Since CT scans do not show soft tissues well, radiologists can miss early arthritis on these X-rays before bones are affected. Rheumatoid arthritis also begins as joint inflammation prior to bony changes. MRI scans and ultrasounds are better for viewing soft tissue joint structures and identifying early arthritis.

GI Issues

CT scans are not the optimal imaging choice for diagnosing most gastrointestinal issues. They do not provide the contrast resolution needed to properly evaluate the digestive organs and bowel. CT scans are used for assessing acute abdominal emergencies like appendicitis, bowel obstruction, diverticulitis, and pancreatitis. However, for more routine diagnosis of conditions like ulcers, inflammatory bowel diseases, hernias, and polyps, MRIs, ultrasounds, and endoscopies are superior. CT is also not ideal for picking up subtle GI bleeding sources.

Partial Tears of Tendons and Ligaments

Tendons connect muscle to bone, while ligaments connect bones to other bones at joints. Partial tears of major tendons and ligaments may not be visible on CT scans. Since CT does not delineate soft tissues well, small partial tears are often not appreciable. MRI gives the detailed soft tissue imagery required to pick up these partial tears affecting tendons and ligaments.

For example, partial ACL knee ligament tears and partial rotator cuff tendon tears in the shoulder can easily be missed on CT but would be detected on MRI. If physical exam and symptoms suggest a partial tear, MRI would be warranted even if CT is negative.

Low-Grade or Early Stage Cancers

CT scans may miss early stage or low-grade cancers in certain parts of the body, especially where soft tissue contrast resolution is critical. For example, early stage cancers of the kidney, uterus, ovary, pancreas, and liver may not show up well on CTs until they grow larger or spread. Low grade prostate and bladder cancers can also be difficult to detect on CT.

MRI provides superior soft tissue detail and is more likely to catch small or early stage cancers. But MRI availability is more limited. CT remains the mainstay for routine cancer screening and initial workup. But MRI, PET scans, and tissue sampling are often needed to confirm early cancers when clinical suspicion is high despite negative CTs.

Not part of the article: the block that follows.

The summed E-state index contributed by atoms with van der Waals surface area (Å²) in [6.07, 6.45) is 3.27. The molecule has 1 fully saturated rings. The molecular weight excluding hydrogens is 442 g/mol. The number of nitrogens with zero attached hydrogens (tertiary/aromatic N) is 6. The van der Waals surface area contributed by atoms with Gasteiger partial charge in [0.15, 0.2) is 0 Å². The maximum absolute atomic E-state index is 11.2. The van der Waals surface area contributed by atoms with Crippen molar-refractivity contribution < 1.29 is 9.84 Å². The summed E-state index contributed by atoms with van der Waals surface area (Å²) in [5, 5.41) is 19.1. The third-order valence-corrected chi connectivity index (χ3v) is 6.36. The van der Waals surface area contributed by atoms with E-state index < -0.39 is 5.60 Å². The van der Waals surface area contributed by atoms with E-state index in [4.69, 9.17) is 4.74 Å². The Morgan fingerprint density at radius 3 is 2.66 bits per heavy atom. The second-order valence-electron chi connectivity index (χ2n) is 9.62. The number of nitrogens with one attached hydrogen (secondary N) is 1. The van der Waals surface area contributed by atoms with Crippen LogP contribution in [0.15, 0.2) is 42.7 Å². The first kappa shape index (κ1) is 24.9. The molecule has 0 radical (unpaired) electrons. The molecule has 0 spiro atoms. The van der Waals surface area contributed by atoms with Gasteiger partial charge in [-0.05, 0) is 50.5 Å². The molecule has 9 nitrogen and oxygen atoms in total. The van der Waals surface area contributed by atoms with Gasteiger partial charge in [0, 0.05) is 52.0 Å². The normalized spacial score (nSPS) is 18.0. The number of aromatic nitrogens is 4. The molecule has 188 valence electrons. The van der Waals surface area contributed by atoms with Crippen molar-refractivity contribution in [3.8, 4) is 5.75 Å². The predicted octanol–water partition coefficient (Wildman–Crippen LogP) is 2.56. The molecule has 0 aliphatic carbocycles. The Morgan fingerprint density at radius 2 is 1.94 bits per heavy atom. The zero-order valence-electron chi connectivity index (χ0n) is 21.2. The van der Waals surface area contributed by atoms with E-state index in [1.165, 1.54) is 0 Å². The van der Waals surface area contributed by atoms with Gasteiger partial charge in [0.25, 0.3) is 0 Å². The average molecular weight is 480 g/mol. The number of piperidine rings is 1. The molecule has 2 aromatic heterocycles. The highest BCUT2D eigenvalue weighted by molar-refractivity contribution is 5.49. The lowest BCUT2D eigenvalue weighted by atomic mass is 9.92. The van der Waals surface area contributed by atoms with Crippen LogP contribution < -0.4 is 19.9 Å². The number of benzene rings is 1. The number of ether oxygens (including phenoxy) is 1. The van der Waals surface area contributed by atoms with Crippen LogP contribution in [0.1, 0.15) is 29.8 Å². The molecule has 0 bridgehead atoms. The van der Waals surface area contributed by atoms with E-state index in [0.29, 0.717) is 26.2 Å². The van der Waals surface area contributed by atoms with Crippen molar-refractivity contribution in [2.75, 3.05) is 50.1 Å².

Brain Abnormalities

CT scans are often used as initial imaging tests for brain pathology like tumors, bleeding, strokes, and concussions. But MRI brain scans are superior for detecting smaller and subtler brain abnormalities. MRI picks up more small infarcts, low grade gliomas, mild microbleeds, white matter demyelination, early MS plaques, and microscopic petechial hemorrhages.

Headaches and neurological symptoms with a normal CT of the brain often warrant follow up MRI scanning to search for underlying pathology. CT is good for ruling out large obvious brain lesions, but MRI is needed to identify more subtle brain abnormalities.

Hairline Fractures

Since CT does not provide clear visualization of very tiny structures, hairline fractures are sometimes missed on CT scans. Undisplaced or nondisplaced fractures where the bone fragments maintain alignment can be difficult to appreciate on CT, especially without contrast dye. MRI is the optimal choice for diagnosing most hairline fractures.

In areas like ribs, skull, sacrum, and metatarsals and metacarpals, follow up MRI scanning would be prudent after a negative CT scan if clinical suspicion for a fracture persists based on history and physical exam. Comparison xray views over time also assist in identifying hairline fractures eventually as callous formation occurs during the healing process.

Foreign Bodies

While metal foreign bodies like bullets are usually well seen on CTs, smaller plastic or wood foreign bodies can be challenging to identify. Radiolucent plastic, wood splinters, small glass fragments, and fish bones may not stand out within surrounding soft tissues on CT scans. Ultrasounds and MRI provide better foreign body detection due to superior soft tissue resolution.